Scale as a Competitive Advantage
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Scale as a Competitive Advantage

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Deck presented at the 2010 SOA & Cloud Symposium

Deck presented at the 2010 SOA & Cloud Symposium

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  • Microsoft's Windows Azure platform is a virtualized and abstracted application platform that can be used to build highly scalable and reliable applications, with Java. The environment consists of a set of services such as NoSQL table storage, blob storage, queues, relational database service, internet service bus, access control, and more. Java applications can be built using these services via Web services APIs, and your own Java Virtual Machine, without worrying about the underlying server OS and infrastructure. Highlights of this session will include: • An overview of the Windows Azure environment • How to develop and deploy Java applications in Windows Azure • How to architect horizontally scalable applications in Windows Azure
  • http://highscalability.com/blog/2010/2/8/how-farmville-scales-to-harvest-75-million-players-a-month.htmlhttp://techcrunch.com/2010/09/22/zynga-moves-1-petabyte-of-data-daily-adds-1000-servers-a-week/
  • To build for big scale – use more of the same pieces, not bigger pieces; though a different approach may be neededPictures source:http://lego.wikia.com/wiki/10179_Ultimate_Collector%27s_Millennium_Falconhttp://lego.wikia.com/wiki/7778_Midi-scale_Millennium_Falcon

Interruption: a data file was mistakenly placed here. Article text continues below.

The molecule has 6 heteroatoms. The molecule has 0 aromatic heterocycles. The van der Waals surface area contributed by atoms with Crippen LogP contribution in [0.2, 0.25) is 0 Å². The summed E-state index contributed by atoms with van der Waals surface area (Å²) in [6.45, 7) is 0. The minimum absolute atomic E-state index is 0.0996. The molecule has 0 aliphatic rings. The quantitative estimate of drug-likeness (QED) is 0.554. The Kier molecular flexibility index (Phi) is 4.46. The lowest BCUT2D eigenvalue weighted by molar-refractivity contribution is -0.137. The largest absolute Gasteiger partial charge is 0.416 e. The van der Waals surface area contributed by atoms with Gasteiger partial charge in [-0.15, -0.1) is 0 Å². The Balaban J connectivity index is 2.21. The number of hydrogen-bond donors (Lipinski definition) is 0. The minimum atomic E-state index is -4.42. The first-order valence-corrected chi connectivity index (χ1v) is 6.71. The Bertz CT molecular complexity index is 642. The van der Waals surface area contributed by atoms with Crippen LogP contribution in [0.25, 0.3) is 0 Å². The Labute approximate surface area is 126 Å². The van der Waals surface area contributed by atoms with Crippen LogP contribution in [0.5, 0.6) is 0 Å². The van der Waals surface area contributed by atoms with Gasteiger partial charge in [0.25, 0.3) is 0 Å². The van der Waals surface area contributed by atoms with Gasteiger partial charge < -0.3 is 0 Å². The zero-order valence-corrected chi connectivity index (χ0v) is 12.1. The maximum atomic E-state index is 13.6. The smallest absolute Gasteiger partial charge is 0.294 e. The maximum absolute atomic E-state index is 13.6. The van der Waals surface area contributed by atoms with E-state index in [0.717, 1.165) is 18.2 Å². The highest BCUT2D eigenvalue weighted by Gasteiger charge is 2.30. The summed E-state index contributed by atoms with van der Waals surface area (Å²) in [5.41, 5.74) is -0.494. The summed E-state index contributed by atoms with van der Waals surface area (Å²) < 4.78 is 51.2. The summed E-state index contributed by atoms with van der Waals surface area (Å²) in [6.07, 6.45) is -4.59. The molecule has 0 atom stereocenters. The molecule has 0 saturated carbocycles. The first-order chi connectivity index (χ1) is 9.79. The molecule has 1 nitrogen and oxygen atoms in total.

• Source: http://danga.com/words/2007_06_usenix/usenix.pdf
  • Source: http://highscalability.com/blog/2007/11/13/flickr-architecture.html
  • Source: http://www.slideshare.net/jboutelle/scalable-web-architectures-w-ruby-and-amazon-s3
  • Source: http://www.slideshare.net/netik/billions-of-hits-scaling-twitterSource: http://highscalability.com/blog/2009/6/27/scaling-twitter-making-twitter-10000-percent-faster.html
  • Source: http://highscalability.com/blog/2009/10/12/high-performance-at-massive-scale-lessons-learned-at-faceboo-1.html

Scale as a Competitive Advantage Presentation Transcript

  • 1. Scale as a Competitive Advantage
    David Chou
    david.chou@microsoft.com
    blogs.msdn.com/dachou
  • 2. The age of “big data”
    2009: 600K photos served /sec
    2010: ~1PB / 60 minutes
    (projected)
    2008: ~1B views / day
    Source: Wired Magazine: Issue 16.07, 2008.06.23; illustration by Marian Bantjes
    http://www.wired.com/science/discoveries/magazine/16-07/pb_intro